I am in the military and often unable to keep to the five or six small meals a day diet I favor.
This is usually because of obvious training or mission restrictions; sometimes, we’re only able to eat one meal a day, often very calorie-heavy and relatively unhealthy MRE (meal-ready-to-eat).
Does the body burn or store calories differently depending on how often one is able to eat and when? When I’m “stuffing my face” once-a-day versus eating 6 or even just 3 meals a day, does my body react differently in how it processes the food, even if it’s still the same number of calories overall per day?
— (Name withheld)
Fort Benning, Georgia
Although your body digests food the same way whether it’s getting one or six meals a day (in the sense that, for instance, proteins, fats, and carbohydrates are broken down by the same enzymes), it responds differently to different eating patterns.
Recent studies have found that people who commonly — and consistently — eat one large meal a day are at higher risk for developing diabetes and hypertension. Additionally, it is hard to sustain blood glucose levels on one meal a day, which can cause fatigue and dizziness.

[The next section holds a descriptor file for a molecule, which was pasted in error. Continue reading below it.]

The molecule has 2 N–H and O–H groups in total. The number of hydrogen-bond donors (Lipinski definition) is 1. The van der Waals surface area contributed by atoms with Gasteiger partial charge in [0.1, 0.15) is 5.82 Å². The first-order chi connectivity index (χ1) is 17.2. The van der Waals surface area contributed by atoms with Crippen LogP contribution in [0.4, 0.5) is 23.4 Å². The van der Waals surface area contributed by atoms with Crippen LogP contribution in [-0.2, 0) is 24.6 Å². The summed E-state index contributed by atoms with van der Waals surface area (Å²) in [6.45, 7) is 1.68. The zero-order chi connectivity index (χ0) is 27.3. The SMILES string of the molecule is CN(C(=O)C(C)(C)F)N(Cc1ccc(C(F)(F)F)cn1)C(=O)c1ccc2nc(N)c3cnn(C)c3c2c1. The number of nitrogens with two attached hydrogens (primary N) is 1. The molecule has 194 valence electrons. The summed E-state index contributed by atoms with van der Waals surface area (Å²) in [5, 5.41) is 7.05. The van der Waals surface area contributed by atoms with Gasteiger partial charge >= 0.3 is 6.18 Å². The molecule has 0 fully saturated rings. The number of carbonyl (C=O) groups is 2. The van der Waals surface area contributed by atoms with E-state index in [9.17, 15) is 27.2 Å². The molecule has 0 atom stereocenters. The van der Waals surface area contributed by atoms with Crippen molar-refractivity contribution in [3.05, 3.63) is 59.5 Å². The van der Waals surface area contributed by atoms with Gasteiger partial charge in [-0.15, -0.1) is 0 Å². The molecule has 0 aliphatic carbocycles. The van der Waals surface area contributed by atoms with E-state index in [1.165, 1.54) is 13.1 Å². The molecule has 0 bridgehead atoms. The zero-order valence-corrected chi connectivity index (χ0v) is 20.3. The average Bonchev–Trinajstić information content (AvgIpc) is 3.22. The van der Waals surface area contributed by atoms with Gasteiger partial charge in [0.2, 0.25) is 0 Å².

From a nutrition standpoint, it is impossible to meet daily nutrient needs on one meal a day. This is one situation where you definitely want to supplement the diet with a multivitamin.
If you consistently eat one meal a day (we are talking for at least 4 weeks or so), you can expect your metabolism to be negatively affected. Your body will not burn calories as efficiently as if you were eating the same amount of calories in that one meal throughout the day.
PS: Since very large meals take much longer to digest than smaller meals, you definitely want to wait approximately 90 minutes before engaging in any strenuous physical activity for optimal performance.